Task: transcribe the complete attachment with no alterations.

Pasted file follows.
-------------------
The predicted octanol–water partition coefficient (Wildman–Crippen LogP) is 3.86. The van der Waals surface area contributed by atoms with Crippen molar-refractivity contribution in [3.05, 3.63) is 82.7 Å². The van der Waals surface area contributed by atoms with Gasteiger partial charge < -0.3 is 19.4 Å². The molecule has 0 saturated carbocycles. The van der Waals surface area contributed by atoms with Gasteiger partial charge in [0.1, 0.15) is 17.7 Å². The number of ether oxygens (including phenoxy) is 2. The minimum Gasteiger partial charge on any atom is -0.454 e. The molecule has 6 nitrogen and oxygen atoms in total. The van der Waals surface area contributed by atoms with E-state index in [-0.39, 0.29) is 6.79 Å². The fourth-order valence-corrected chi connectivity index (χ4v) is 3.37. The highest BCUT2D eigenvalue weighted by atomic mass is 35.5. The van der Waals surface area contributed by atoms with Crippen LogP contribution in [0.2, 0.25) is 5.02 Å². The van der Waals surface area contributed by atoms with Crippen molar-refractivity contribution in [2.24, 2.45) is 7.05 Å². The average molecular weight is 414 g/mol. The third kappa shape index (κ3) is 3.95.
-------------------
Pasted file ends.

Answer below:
The predicted octanol–water partition coefficient (Wildman–Crippen LogP) is 3.86. The van der Waals surface area contributed by atoms with Crippen molar-refractivity contribution in [3.05, 3.63) is 82.7 Å². The van der Waals surface area contributed by atoms with Gasteiger partial charge < -0.3 is 19.4 Å². The molecule has 0 saturated carbocycles. The van der Waals surface area contributed by atoms with Gasteiger partial charge in [0.1, 0.15) is 17.7 Å². The number of ether oxygens (including phenoxy) is 2. The minimum Gasteiger partial charge on any atom is -0.454 e. The molecule has 6 nitrogen and oxygen atoms in total. The van der Waals surface area contributed by atoms with E-state index in [-0.39, 0.29) is 6.79 Å². The fourth-order valence-corrected chi connectivity index (χ4v) is 3.37. The highest BCUT2D eigenvalue weighted by atomic mass is 35.5. The van der Waals surface area contributed by atoms with Crippen LogP contribution in [0.2, 0.25) is 5.02 Å². The van der Waals surface area contributed by atoms with Crippen molar-refractivity contribution in [2.24, 2.45) is 7.05 Å². The average molecular weight is 414 g/mol. The third kappa shape index (κ3) is 3.95.